Burke Jam Helping Foster the Growth of Creative Technology

SMU M.A. in Creative Technology visiting professor Burke Jam leverages experience and expertise to foster growth and understanding for students in his Interactive and Experiential Design course.


As creative technology continues to expand into different areas of art and tech, the innovators who utilize it have the opportunity to help mold the future capabilities of emerging tools and processes. SMU Meadows visiting professor Burke Jam knows how to leverage his experience as a programmer with a knowledge of sound design and acoustics to foster this dynamic hybrid of artist and technical professional.

As a programmer, Jam focuses on generative systems and data representation, exploring human and environmental relationships. During his ongoing research with music composition, Jam leaned into basic machine learning and deep learning and how they can relate to natural environmental systems. Jam says, “I became interested in generative systems behavior as a tool to emulate natural systems. I’m fascinated by ecological systems and the more that we understand them and understand our relationships with them, I think the better our ability to move forward sustainably becomes.”

Jam is currently a visiting lecturer in the Center of Creative Computation, and program director of SMU in Tokyo – Study Abroad at the SMU Meadows School of the Arts. He also teaches the Interactive and Experiential Design course in the M.A. in Creative Technology graduate program.

Call of the Wild

Born and raised in Montana, Jam was a first-generation college graduate. He completed his Master of Fine Arts in Studio Art: Sound and Installation from the University of Montana. During this time, he also worked for the U.S. Forest Service as a forestry technician, including 12 years as a smokejumper with the West Yellowstone Smokejumper Base.

Upon completing his Master of Fine Arts, he was awarded a Fulbright grant to research acoustic-ecology and expanded field-recording techniques in Iceland. This experience helped shape his perspective, impacting both his life in academia and his career. “So much of living in a remote place like [Iceland] is all the ways you become immersed in it. While working on my undergrad I was also actively touring and playing music. I was very focused on the idea of the ‘performance as experience’ and wanting people to be immersed by it – and leaving the venue with a kind of recalibration to the world.”

This perspective continues to serve as inspiration for Jam’s work in interactive and generative systems and the relationships people have with them. As he explains, “The goal with programming or more broadly with technology is to create more intimate understanding and relationship to the world not to separate ourselves from it. Consider something as small as tactile technology like haptic feedback. It can, very unobtrusively, allow people another dimension of awareness to the things that they’re doing. Whether that's through gaming or a smart device, it can enhance your knowledge and how you experience and interact with the physical world.”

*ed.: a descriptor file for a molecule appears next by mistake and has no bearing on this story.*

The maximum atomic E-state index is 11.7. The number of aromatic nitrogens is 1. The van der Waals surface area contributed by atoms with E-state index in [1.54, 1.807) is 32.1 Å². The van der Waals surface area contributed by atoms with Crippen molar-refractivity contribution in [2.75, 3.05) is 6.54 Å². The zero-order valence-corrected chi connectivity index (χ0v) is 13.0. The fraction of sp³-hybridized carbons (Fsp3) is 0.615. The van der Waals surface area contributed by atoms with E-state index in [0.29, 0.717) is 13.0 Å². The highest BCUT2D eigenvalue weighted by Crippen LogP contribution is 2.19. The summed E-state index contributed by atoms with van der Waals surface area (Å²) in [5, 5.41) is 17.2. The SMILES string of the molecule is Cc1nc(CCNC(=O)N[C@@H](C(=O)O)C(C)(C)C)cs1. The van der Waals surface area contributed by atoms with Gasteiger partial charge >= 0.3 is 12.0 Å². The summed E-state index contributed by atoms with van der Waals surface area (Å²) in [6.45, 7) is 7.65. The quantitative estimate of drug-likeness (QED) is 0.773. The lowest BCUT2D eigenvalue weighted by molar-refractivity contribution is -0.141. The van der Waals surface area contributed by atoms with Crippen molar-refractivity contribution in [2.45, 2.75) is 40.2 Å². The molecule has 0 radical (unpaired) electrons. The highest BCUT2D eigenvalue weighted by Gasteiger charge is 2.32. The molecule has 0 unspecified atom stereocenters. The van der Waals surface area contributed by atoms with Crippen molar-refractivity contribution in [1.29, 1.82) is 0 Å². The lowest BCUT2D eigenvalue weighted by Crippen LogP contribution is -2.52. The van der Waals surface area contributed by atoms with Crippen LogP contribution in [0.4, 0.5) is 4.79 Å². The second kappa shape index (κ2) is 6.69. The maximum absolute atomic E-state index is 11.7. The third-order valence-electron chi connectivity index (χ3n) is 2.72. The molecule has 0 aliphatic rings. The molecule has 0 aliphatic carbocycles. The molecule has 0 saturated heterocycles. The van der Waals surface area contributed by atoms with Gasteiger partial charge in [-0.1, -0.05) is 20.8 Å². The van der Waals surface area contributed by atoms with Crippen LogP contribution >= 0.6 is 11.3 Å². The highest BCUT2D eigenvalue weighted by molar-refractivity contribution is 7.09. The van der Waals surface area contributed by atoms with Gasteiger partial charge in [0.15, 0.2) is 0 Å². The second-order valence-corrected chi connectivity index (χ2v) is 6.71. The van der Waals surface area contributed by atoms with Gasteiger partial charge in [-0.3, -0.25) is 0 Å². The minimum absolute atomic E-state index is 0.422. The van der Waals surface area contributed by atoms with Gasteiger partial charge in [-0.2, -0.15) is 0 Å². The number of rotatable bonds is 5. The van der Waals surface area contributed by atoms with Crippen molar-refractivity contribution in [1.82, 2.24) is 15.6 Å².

Jam believes in the creative capacity for systems and technology to be a driving force for democratization in the tech space. “One of my passions is digital literacy; especially the creative aspect of it, where you're not just learning systems and procedures, you're learning ecosystems, their reach and their possibilities. One of the MIT Media Lab’s guiding principles is ‘compasses over maps.’ Digital literacy is about learning how to think and navigate that way. How technology evolves and is marketed is often designed to not make the end user have to think too much about it to be ‘intuitive,’ which can be effective for selling products and basic use. But when people better understand the capabilities of what is at play around them, what their digital fingerprint and personal data is and how it can be used – the more agency they have to move forward in informed and intentional ways.”

Jam’s other research interests include the Anthropocene, perceptual coherence, speculative ecosystems, experiential design and immersive media. He has also curated performances and symposia for the Portland Institute of Contemporary Art and Portland Art Museum.

Translating Experience to the Classroom

In Jam’s Interactive and Experiential Design course, students will explore system design for innovative audience engagement and immersive experience of places, environments, ideas and products. As for what they can expect to gain, he says, “My goal with this class is to look at experiential design on a holistic large scale and the way that it impacts how we navigate the world; how we have emerging unique opportunities to change the way we perceive and understand things for the better with more detail and nuance. To develop new possibilities and solutions with the dynamic skills of the creative field.”

Jam is excited at the prospect of impacting students and their know-how directly in this course and helping set them up with the tools to be successful in the long-term. “By the time they're done with this class, students should be able to employ their skills in their personal practice and work, work comfortably on an experiential design team, or target unique problem areas in large-scale project environments.”

The SMU Meadows School of the Arts M.A. in Creative Technology graduate program is designed to help prepare both creative and technical-oriented individuals to combine skill sets across interactive mediums, design, programming, blockchain and generative AI applications. To learn more about SMU’s M.A. in Creative Technology program, visit our program page.